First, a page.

NEW YORK (CNN/Money) -
U.S. chain store sales rose during the first three weeks of October as cooler weather put shoppers in the mood to buy winter clothing, but sales slowed a bit last week, two industry reports showed Tuesday.
Retailers are worried that the critical holiday period, which accounts for half of their year's sales and profits, will fall victim to sinking consumer confidence and shipping delays stemming from the 10-day lockout of West Coast ports.
If merchants were biting their nails before, the latest report on consumer confidence Tuesday gave them even more reason to worry, as the index posted its biggest drop since 1993.
The Conference Board said its consumer confidence index plummeted to 79.4 from a revised 93.7 in September, the fifth straight decline for the index and far worse than analysts expected.
Consumer attitudes are a key measure of the nation's economic health and for retailers, since consumer spending fuels two-thirds of the U.S. economy. Consumers have been credited with pulling the U.S. out of a recession earlier this year amid sluggish business spending.
Still, Americans have not let tough economic news stop them from taking advantage of low interest rates and zero-percent financing deals to buy houses and cars.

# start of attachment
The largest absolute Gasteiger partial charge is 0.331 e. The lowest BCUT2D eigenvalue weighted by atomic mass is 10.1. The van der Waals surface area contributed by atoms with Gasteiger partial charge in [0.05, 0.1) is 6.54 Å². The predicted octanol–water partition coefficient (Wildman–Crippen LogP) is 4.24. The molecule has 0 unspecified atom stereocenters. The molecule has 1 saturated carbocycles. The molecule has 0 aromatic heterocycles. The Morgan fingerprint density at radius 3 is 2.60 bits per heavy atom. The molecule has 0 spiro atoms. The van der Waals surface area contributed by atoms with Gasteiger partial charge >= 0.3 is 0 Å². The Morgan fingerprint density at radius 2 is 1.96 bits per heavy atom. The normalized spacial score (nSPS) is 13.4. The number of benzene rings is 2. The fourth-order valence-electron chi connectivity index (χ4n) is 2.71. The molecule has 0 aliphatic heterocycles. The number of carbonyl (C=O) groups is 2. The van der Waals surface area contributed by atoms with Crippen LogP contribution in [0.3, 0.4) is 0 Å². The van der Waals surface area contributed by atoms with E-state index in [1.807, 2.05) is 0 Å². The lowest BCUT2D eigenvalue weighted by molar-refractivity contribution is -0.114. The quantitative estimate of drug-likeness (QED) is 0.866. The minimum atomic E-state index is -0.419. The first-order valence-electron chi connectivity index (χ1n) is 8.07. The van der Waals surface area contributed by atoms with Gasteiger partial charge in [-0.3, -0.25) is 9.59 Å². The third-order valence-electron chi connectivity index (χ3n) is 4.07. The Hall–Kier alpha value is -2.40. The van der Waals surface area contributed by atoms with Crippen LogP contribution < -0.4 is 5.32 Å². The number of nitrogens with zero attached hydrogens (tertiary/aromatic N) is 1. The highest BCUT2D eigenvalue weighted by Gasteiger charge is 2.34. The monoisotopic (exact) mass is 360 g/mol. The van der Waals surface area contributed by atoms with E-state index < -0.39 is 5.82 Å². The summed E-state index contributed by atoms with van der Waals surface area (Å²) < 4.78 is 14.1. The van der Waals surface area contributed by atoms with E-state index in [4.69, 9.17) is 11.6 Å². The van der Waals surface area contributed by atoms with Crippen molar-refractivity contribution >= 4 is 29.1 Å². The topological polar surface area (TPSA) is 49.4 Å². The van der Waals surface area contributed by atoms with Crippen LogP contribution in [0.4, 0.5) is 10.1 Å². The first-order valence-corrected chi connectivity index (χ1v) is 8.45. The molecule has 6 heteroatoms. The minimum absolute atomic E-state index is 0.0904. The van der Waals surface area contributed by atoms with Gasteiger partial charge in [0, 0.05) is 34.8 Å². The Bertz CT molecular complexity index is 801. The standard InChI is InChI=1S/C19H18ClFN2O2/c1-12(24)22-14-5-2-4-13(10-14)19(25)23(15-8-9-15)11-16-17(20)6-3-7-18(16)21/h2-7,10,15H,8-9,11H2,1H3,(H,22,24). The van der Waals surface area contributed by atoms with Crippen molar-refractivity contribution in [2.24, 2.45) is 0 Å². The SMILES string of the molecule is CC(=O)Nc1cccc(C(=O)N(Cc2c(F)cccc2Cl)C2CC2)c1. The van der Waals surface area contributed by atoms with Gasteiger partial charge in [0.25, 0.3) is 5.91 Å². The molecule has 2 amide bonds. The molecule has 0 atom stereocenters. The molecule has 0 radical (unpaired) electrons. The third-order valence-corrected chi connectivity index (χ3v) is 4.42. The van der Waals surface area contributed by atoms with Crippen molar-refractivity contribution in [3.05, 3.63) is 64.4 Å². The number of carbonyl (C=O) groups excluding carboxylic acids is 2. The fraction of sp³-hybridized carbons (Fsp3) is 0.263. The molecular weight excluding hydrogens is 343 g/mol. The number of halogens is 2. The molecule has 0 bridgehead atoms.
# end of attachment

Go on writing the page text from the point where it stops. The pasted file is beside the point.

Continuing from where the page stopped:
October's sales results so far have proven that consumers, though behaving cautiously, are not quite padlocking their wallets.
U.S. chain store sales rose 1.4 percent in the three weeks ended Oct. 26 compared with the same period in September, Instinet Research said in its weekly Redbook report.
"Sales pulled back in the third week," the report said. "However, the tone of business remains firm and October continues to outpace September."
The Redbook average is compiled from a sample of general merchandise retailers representing about 9,000 stores. Same-store sales measure revenue at stores open at least a year.
Separately, Bank of Tokyo-Mitsubishi reported a 2.6 percent sales increase for the week ended Oct. 26, compared with the same period a year ago. But last week's sales fell 1.9 percent compared with the previous week, reflecting tough comparisons with the week leading up to the Columbus Day holiday.
BTM forecasts total October sales will increase just 1.5-2 percent from a year earlier.